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Challenging the consensus
on 10 February 2004
Archaeologists have been pushing back the date of humanity's first attempts at agriculture and the civilization that follows it. An inexplicable commonality is seen in agriculture emerging in distant places at nearly the same time. Self-confessed - sorry, self-adulatory - Graham Hancock thinks there's an answer for that chronological similarity. He contends agriculture, and civilization reach even further back in time than evidence found in places like Iran or Turkey suggests. He thinks the legends and mythologies of India, Malta and South America point to a multitude of "Atlantis-like" urbanised cultures that have disappeared from view - under water.
"Underworld" is a collation of ancient legends, old maps, submerged evidence and innovative thinking that gives humanity much deeper roots than previously thought. Hancock dives into the world's offshore depths, trolls through a wealth of mythologies, views unusual and unexplained artefacts and comes up with a challenge to consensus archaeology. Was there a global sprinking of advanced civilizations at the end of the last Ice Age? Did the melting ice caps drown more than the various land bridges that connected the British Isles with Europe, Sri Lanka with India and Alaska with Siberia? If Hancock is correct, and he is not to be dismissed lightly, humanity achieved far greater social complexity during the glacial advances than just living in caves wrapped in bear skins. What appears to be a near simultaneous emergence of agriculture, he argues, is in reality what we see left over from much older societies.
Hancock has made dives in many of the sites revealed by fishermen, archaeologists and others, recording finds on video and still camera and maps. The images are impressive, as are the numbers of potential sites. Utilising computer generated maps of the sea's rise after the Great Meltdown of the glaciers, he shows the logic of his thesis with compelling evidence. He's careful to note where the data seems firm as well as lacking. Where lacking, he urges more scientific attention to these places.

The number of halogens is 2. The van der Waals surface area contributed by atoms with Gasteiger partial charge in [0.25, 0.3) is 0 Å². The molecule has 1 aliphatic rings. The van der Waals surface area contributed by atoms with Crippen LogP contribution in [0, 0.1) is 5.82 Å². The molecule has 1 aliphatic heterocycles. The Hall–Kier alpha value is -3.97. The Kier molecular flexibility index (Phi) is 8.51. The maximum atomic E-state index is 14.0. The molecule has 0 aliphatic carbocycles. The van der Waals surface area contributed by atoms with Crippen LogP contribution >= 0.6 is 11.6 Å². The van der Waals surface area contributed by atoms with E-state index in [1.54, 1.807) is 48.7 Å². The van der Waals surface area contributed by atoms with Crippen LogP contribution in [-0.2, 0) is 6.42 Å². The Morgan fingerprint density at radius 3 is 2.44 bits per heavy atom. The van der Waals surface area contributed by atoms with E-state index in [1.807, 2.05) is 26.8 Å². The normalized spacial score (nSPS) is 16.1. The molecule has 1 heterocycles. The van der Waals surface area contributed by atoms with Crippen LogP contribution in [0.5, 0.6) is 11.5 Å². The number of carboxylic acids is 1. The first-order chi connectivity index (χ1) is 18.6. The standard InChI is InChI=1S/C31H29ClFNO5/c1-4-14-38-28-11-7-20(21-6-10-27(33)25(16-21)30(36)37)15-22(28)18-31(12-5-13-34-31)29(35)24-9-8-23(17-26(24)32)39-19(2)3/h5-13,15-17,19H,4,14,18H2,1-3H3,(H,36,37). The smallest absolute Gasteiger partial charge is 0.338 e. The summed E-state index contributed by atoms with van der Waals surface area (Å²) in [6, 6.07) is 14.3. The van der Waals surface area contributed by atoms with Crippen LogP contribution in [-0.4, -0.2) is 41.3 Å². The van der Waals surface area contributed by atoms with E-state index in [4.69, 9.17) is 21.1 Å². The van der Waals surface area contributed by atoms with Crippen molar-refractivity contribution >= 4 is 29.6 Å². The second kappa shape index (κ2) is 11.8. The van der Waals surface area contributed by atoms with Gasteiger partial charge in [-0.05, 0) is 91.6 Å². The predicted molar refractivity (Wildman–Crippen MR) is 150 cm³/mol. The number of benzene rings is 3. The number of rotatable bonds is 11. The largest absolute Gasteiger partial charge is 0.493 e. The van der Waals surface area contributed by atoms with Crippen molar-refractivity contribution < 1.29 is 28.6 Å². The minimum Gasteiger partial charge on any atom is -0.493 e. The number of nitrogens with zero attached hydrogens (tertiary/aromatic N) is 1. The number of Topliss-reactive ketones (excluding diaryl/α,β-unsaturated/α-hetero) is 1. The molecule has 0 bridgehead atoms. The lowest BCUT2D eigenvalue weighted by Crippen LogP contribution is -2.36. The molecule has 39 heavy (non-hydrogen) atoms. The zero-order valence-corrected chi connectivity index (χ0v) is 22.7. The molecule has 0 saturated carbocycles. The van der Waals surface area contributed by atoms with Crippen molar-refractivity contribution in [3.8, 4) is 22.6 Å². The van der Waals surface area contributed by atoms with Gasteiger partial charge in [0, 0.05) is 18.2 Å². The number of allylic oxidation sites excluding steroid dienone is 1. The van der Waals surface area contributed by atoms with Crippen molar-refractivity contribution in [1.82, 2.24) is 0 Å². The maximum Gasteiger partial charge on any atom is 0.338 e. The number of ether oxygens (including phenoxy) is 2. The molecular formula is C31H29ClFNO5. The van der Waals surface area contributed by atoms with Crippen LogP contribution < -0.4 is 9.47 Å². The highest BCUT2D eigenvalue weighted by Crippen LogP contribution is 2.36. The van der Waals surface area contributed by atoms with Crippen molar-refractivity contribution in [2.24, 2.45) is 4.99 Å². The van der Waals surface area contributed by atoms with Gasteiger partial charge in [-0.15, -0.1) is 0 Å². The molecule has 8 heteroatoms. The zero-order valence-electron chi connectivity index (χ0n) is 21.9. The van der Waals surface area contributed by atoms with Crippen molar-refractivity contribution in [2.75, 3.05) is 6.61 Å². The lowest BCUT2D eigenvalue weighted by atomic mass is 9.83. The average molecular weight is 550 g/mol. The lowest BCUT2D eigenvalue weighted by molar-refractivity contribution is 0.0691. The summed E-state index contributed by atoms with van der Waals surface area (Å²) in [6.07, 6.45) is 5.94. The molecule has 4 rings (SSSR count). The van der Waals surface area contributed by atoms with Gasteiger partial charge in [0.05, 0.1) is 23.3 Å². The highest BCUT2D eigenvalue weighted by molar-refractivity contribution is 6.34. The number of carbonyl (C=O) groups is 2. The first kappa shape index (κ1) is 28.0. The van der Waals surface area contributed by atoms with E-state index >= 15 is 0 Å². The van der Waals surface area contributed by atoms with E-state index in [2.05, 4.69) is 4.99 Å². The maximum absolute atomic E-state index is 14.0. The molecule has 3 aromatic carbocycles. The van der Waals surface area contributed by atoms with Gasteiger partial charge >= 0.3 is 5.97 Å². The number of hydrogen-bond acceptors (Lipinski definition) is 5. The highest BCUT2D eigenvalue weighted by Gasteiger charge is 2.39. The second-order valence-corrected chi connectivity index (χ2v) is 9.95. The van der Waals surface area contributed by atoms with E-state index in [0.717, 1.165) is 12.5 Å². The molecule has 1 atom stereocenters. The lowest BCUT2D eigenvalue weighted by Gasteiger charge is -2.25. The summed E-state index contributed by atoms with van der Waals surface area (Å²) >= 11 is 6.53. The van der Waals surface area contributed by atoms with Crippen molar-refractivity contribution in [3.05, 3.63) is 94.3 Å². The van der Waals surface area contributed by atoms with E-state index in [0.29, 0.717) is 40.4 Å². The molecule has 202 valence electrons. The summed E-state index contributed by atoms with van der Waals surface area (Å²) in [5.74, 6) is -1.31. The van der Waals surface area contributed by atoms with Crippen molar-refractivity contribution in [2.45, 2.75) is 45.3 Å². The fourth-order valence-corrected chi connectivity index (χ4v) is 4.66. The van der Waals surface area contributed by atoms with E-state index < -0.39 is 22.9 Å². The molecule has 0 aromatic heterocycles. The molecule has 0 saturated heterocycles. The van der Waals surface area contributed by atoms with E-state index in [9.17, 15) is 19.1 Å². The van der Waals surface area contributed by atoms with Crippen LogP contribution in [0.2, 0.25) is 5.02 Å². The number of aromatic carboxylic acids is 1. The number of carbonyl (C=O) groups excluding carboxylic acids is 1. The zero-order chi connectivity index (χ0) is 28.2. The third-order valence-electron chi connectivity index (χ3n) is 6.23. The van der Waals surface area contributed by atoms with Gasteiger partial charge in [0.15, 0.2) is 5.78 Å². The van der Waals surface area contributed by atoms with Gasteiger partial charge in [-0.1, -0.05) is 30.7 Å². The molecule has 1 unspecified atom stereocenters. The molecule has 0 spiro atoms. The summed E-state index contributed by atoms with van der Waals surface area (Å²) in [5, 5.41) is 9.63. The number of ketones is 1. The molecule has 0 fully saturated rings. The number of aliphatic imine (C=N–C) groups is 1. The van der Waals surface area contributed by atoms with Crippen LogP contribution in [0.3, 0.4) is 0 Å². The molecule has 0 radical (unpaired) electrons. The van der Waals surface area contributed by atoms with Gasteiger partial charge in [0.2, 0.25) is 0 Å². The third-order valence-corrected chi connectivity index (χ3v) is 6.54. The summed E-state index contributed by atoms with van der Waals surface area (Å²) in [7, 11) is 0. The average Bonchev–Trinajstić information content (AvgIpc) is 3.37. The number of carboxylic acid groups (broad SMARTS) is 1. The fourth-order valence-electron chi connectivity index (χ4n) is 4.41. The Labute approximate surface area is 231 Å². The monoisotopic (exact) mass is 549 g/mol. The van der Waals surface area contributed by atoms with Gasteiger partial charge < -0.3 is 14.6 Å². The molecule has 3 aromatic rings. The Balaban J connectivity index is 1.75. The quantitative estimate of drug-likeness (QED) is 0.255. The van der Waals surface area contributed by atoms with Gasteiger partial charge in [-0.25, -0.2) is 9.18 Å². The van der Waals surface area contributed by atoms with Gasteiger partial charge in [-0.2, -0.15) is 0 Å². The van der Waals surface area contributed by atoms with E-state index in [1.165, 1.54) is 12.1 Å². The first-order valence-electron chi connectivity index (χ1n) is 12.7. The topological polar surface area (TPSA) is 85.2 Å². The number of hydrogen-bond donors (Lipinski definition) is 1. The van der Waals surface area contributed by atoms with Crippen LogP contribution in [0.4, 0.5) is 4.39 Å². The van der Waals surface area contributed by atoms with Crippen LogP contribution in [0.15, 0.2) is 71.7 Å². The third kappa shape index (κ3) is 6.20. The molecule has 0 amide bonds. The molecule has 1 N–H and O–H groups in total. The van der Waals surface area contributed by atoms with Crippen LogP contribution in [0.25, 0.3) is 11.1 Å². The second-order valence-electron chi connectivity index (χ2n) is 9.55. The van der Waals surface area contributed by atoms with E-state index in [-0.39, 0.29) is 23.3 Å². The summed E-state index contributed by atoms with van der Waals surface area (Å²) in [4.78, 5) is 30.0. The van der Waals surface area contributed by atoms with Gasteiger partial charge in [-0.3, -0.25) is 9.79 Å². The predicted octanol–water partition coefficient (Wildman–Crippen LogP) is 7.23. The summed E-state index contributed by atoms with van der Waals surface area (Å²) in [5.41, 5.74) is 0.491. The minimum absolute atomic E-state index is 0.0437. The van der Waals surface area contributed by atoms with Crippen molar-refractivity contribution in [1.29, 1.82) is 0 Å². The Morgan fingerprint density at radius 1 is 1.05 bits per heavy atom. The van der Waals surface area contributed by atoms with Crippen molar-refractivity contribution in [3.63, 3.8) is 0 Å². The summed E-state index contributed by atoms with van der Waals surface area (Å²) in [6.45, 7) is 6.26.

Although he justifiably spends most of the account on locations in India, where in some places the sea has invaded over 700 kilometres since the last Last Glacial Maximum, his relation of Japanese sites makes the most compelling reading. There, some of the longest-lived legends indicate Japan's oldest settlers, the Jomon, preceded the West in the establishment of agriculture and settled communities. Where scholars once held these people were "simple hunter-gatherers", Hancock sees evidence of rice growing nearly twelve thousand years old. Temple styles found today are duplicated in undersea sites, in some places nearby as if the sea simply pushed the people and their culture inland. These people may have followed the "Black Current" across the Pacific to establish settlements along the western coast of South America.
Hancock is careful to separate the known from the speculative, and not all of the speculations are his. Scholars in the places he visits are contributers to this innovative idea. So many sites and such commonality of legend add up to a highly plausible notion. Regrettably, even while crediting these researchers with empirical methods, Hancock is a bit too full of himself. Long passages of his problems, illness, fright from daring pilots cruising mountain passes permeate the book. By restricting himself to the scholars, their evidence coupled with his own and other researchers’ ideas, he could have made this account less tedious while recounting adventures and exploration. Even the computer-generated maps are often repeated unnecessarily. He raises serious questions which deserve serious study. Hancock makes a compelling introduction, but we await a less self-indulgent approach. [stephen a. haines - Ottawa, Canada]